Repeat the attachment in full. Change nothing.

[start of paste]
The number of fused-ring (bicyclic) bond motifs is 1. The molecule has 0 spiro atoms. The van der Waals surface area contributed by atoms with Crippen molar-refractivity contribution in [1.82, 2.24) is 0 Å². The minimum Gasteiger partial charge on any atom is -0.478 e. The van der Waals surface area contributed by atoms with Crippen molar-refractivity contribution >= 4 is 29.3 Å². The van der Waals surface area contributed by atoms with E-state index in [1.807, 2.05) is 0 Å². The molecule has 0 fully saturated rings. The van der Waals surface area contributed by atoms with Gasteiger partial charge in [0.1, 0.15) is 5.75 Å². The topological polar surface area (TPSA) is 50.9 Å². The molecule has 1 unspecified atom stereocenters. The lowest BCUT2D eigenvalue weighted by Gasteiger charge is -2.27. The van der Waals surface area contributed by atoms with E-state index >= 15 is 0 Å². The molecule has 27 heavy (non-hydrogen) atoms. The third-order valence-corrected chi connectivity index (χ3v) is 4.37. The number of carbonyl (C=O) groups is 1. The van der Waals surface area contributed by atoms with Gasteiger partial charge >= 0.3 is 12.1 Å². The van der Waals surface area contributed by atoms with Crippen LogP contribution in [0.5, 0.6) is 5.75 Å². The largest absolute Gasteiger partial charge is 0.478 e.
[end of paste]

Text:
The number of fused-ring (bicyclic) bond motifs is 1. The molecule has 0 spiro atoms. The van der Waals surface area contributed by atoms with Crippen molar-refractivity contribution in [1.82, 2.24) is 0 Å². The minimum Gasteiger partial charge on any atom is -0.478 e. The van der Waals surface area contributed by atoms with Crippen molar-refractivity contribution >= 4 is 29.3 Å². The van der Waals surface area contributed by atoms with E-state index in [1.807, 2.05) is 0 Å². The molecule has 0 fully saturated rings. The van der Waals surface area contributed by atoms with Gasteiger partial charge in [0.1, 0.15) is 5.75 Å². The topological polar surface area (TPSA) is 50.9 Å². The molecule has 1 unspecified atom stereocenters. The lowest BCUT2D eigenvalue weighted by Gasteiger charge is -2.27. The van der Waals surface area contributed by atoms with E-state index >= 15 is 0 Å². The molecule has 27 heavy (non-hydrogen) atoms. The third-order valence-corrected chi connectivity index (χ3v) is 4.37. The number of carbonyl (C=O) groups is 1. The van der Waals surface area contributed by atoms with Gasteiger partial charge >= 0.3 is 12.1 Å². The van der Waals surface area contributed by atoms with Crippen LogP contribution in [0.5, 0.6) is 5.75 Å². The largest absolute Gasteiger partial charge is 0.478 e.